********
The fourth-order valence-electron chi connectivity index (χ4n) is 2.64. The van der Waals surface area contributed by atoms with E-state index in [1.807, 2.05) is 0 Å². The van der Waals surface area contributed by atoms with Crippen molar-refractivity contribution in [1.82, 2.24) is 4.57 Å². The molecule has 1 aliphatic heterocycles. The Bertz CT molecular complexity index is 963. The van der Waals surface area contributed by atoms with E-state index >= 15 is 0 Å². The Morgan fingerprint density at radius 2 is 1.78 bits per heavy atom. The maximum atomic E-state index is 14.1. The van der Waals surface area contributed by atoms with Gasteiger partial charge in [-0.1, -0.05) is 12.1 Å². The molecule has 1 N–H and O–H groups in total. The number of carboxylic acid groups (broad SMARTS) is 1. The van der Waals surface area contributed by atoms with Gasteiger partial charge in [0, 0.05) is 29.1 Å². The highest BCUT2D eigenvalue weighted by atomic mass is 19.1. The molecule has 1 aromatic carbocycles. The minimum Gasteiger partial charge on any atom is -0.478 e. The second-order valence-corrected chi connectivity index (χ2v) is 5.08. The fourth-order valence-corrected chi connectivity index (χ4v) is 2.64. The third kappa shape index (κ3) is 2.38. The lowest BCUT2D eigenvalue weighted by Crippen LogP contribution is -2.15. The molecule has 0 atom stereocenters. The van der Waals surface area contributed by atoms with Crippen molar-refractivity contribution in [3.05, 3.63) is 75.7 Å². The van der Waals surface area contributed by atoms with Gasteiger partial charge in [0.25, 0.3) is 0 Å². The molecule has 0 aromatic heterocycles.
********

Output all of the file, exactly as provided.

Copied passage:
The fourth-order valence-electron chi connectivity index (χ4n) is 2.64. The van der Waals surface area contributed by atoms with E-state index in [1.807, 2.05) is 0 Å². The van der Waals surface area contributed by atoms with Crippen molar-refractivity contribution in [1.82, 2.24) is 4.57 Å². The molecule has 1 aliphatic heterocycles. The Bertz CT molecular complexity index is 963. The van der Waals surface area contributed by atoms with E-state index >= 15 is 0 Å². The Morgan fingerprint density at radius 2 is 1.78 bits per heavy atom. The maximum atomic E-state index is 14.1. The van der Waals surface area contributed by atoms with Gasteiger partial charge in [-0.1, -0.05) is 12.1 Å². The molecule has 1 N–H and O–H groups in total. The number of carboxylic acid groups (broad SMARTS) is 1. The van der Waals surface area contributed by atoms with Gasteiger partial charge in [0, 0.05) is 29.1 Å². The highest BCUT2D eigenvalue weighted by atomic mass is 19.1. The molecule has 1 aromatic carbocycles. The minimum Gasteiger partial charge on any atom is -0.478 e. The second-order valence-corrected chi connectivity index (χ2v) is 5.08. The fourth-order valence-corrected chi connectivity index (χ4v) is 2.64. The third kappa shape index (κ3) is 2.38. The lowest BCUT2D eigenvalue weighted by Crippen LogP contribution is -2.15. The molecule has 0 atom stereocenters. The van der Waals surface area contributed by atoms with Crippen molar-refractivity contribution in [3.05, 3.63) is 75.7 Å². The van der Waals surface area contributed by atoms with Gasteiger partial charge in [0.25, 0.3) is 0 Å². The molecule has 0 aromatic heterocycles.